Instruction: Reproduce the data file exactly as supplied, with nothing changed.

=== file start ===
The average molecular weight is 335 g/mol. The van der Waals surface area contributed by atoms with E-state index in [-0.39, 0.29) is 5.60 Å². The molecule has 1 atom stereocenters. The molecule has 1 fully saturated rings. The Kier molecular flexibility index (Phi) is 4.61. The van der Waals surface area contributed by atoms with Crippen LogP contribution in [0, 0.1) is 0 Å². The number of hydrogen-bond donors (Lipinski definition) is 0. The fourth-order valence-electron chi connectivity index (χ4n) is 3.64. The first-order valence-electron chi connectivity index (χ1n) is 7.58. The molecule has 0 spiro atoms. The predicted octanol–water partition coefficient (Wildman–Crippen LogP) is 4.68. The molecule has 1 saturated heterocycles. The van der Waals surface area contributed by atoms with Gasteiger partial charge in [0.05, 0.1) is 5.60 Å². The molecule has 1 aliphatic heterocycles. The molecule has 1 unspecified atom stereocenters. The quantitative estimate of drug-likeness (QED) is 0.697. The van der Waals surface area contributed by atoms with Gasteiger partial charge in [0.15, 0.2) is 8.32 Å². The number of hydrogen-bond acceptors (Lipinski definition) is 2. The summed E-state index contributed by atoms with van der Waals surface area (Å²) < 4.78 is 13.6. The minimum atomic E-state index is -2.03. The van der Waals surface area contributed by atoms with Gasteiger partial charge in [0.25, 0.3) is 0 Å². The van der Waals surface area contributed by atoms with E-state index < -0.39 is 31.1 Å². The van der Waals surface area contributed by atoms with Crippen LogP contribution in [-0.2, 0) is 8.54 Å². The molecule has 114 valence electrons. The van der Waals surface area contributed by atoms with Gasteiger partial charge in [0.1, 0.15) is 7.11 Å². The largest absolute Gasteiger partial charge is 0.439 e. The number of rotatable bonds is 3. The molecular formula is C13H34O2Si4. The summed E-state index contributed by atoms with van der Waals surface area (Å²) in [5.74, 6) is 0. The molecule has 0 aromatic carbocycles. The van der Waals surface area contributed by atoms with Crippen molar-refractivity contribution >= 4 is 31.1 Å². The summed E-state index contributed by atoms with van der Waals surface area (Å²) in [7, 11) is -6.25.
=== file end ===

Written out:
The average molecular weight is 335 g/mol. The van der Waals surface area contributed by atoms with E-state index in [-0.39, 0.29) is 5.60 Å². The molecule has 1 atom stereocenters. The molecule has 1 fully saturated rings. The Kier molecular flexibility index (Phi) is 4.61. The van der Waals surface area contributed by atoms with Crippen LogP contribution in [0, 0.1) is 0 Å². The number of hydrogen-bond donors (Lipinski definition) is 0. The fourth-order valence-electron chi connectivity index (χ4n) is 3.64. The first-order valence-electron chi connectivity index (χ1n) is 7.58. The molecule has 0 spiro atoms. The predicted octanol–water partition coefficient (Wildman–Crippen LogP) is 4.68. The molecule has 1 saturated heterocycles. The van der Waals surface area contributed by atoms with Gasteiger partial charge in [0.05, 0.1) is 5.60 Å². The molecule has 1 aliphatic heterocycles. The molecule has 1 unspecified atom stereocenters. The quantitative estimate of drug-likeness (QED) is 0.697. The van der Waals surface area contributed by atoms with Gasteiger partial charge in [0.15, 0.2) is 8.32 Å². The number of hydrogen-bond acceptors (Lipinski definition) is 2. The summed E-state index contributed by atoms with van der Waals surface area (Å²) < 4.78 is 13.6. The minimum atomic E-state index is -2.03. The van der Waals surface area contributed by atoms with Gasteiger partial charge in [0.25, 0.3) is 0 Å². The van der Waals surface area contributed by atoms with E-state index < -0.39 is 31.1 Å². The van der Waals surface area contributed by atoms with Crippen LogP contribution in [-0.2, 0) is 8.54 Å². The molecule has 114 valence electrons. The van der Waals surface area contributed by atoms with Gasteiger partial charge in [0.1, 0.15) is 7.11 Å². The largest absolute Gasteiger partial charge is 0.439 e. The number of rotatable bonds is 3. The molecular formula is C13H34O2Si4. The summed E-state index contributed by atoms with van der Waals surface area (Å²) in [5.74, 6) is 0. The molecule has 0 aromatic carbocycles. The van der Waals surface area contributed by atoms with Crippen molar-refractivity contribution >= 4 is 31.1 Å². The summed E-state index contributed by atoms with van der Waals surface area (Å²) in [7, 11) is -6.25.